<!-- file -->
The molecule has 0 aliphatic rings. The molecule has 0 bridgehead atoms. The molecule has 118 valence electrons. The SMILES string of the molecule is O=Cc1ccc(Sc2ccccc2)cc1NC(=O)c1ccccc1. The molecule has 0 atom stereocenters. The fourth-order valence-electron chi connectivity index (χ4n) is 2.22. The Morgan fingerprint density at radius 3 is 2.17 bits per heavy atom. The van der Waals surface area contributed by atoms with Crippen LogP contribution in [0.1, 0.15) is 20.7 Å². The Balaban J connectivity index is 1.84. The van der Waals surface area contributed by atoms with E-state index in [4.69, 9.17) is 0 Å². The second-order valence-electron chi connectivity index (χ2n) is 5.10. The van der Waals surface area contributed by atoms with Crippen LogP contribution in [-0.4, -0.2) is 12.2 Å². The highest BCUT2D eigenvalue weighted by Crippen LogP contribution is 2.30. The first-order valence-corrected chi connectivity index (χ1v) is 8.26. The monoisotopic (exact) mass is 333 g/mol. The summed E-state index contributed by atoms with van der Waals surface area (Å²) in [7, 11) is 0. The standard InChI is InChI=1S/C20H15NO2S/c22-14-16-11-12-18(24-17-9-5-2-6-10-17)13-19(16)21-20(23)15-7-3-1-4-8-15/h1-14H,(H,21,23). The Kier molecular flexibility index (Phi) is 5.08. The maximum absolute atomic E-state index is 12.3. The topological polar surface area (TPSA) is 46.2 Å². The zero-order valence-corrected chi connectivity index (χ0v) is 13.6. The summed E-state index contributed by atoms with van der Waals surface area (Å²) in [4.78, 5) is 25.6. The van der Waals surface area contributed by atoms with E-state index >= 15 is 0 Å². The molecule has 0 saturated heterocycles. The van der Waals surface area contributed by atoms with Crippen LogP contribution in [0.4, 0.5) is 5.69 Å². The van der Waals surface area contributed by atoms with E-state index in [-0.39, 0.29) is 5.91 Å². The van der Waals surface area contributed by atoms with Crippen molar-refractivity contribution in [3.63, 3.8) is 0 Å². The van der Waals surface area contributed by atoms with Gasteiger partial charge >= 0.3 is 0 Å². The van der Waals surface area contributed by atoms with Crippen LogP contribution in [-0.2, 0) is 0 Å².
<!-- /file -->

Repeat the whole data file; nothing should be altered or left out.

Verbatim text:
The molecule has 0 aliphatic rings. The molecule has 0 bridgehead atoms. The molecule has 118 valence electrons. The SMILES string of the molecule is O=Cc1ccc(Sc2ccccc2)cc1NC(=O)c1ccccc1. The molecule has 0 atom stereocenters. The fourth-order valence-electron chi connectivity index (χ4n) is 2.22. The Morgan fingerprint density at radius 3 is 2.17 bits per heavy atom. The van der Waals surface area contributed by atoms with Crippen LogP contribution in [0.1, 0.15) is 20.7 Å². The Balaban J connectivity index is 1.84. The van der Waals surface area contributed by atoms with E-state index in [4.69, 9.17) is 0 Å². The second-order valence-electron chi connectivity index (χ2n) is 5.10. The van der Waals surface area contributed by atoms with Crippen LogP contribution in [-0.4, -0.2) is 12.2 Å². The highest BCUT2D eigenvalue weighted by Crippen LogP contribution is 2.30. The first-order valence-corrected chi connectivity index (χ1v) is 8.26. The monoisotopic (exact) mass is 333 g/mol. The summed E-state index contributed by atoms with van der Waals surface area (Å²) in [7, 11) is 0. The standard InChI is InChI=1S/C20H15NO2S/c22-14-16-11-12-18(24-17-9-5-2-6-10-17)13-19(16)21-20(23)15-7-3-1-4-8-15/h1-14H,(H,21,23). The Kier molecular flexibility index (Phi) is 5.08. The maximum absolute atomic E-state index is 12.3. The topological polar surface area (TPSA) is 46.2 Å². The zero-order valence-corrected chi connectivity index (χ0v) is 13.6. The summed E-state index contributed by atoms with van der Waals surface area (Å²) in [4.78, 5) is 25.6. The van der Waals surface area contributed by atoms with E-state index >= 15 is 0 Å². The molecule has 0 saturated heterocycles. The van der Waals surface area contributed by atoms with Crippen LogP contribution in [0.4, 0.5) is 5.69 Å². The van der Waals surface area contributed by atoms with E-state index in [-0.39, 0.29) is 5.91 Å². The van der Waals surface area contributed by atoms with Crippen molar-refractivity contribution in [3.63, 3.8) is 0 Å². The van der Waals surface area contributed by atoms with Gasteiger partial charge >= 0.3 is 0 Å². The van der Waals surface area contributed by atoms with Crippen LogP contribution in [-0.2, 0) is 0 Å².